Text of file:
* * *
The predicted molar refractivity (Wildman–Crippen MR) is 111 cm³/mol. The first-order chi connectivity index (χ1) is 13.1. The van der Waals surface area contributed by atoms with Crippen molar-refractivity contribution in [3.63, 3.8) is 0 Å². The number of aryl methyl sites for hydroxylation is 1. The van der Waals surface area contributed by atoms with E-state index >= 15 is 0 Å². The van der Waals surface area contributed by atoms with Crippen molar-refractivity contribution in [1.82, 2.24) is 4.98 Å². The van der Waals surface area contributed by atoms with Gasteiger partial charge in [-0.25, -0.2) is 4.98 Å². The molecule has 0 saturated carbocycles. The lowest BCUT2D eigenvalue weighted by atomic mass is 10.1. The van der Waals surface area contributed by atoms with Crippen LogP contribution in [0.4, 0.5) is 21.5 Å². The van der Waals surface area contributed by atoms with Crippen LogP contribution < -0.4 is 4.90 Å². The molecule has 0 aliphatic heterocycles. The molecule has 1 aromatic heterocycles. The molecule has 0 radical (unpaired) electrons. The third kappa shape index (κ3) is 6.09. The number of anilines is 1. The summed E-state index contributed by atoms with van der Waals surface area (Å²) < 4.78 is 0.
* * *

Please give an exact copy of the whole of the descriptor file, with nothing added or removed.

The predicted molar refractivity (Wildman–Crippen MR) is 111 cm³/mol. The first-order chi connectivity index (χ1) is 13.1. The van der Waals surface area contributed by atoms with Crippen molar-refractivity contribution in [3.63, 3.8) is 0 Å². The number of aryl methyl sites for hydroxylation is 1. The van der Waals surface area contributed by atoms with E-state index >= 15 is 0 Å². The van der Waals surface area contributed by atoms with Crippen molar-refractivity contribution in [1.82, 2.24) is 4.98 Å². The van der Waals surface area contributed by atoms with Gasteiger partial charge in [-0.25, -0.2) is 4.98 Å². The molecule has 0 saturated carbocycles. The lowest BCUT2D eigenvalue weighted by atomic mass is 10.1. The van der Waals surface area contributed by atoms with Crippen LogP contribution in [0.4, 0.5) is 21.5 Å². The van der Waals surface area contributed by atoms with Crippen LogP contribution < -0.4 is 4.90 Å². The molecule has 0 aliphatic heterocycles. The molecule has 1 aromatic heterocycles. The molecule has 0 radical (unpaired) electrons. The third kappa shape index (κ3) is 6.09. The number of anilines is 1. The summed E-state index contributed by atoms with van der Waals surface area (Å²) < 4.78 is 0.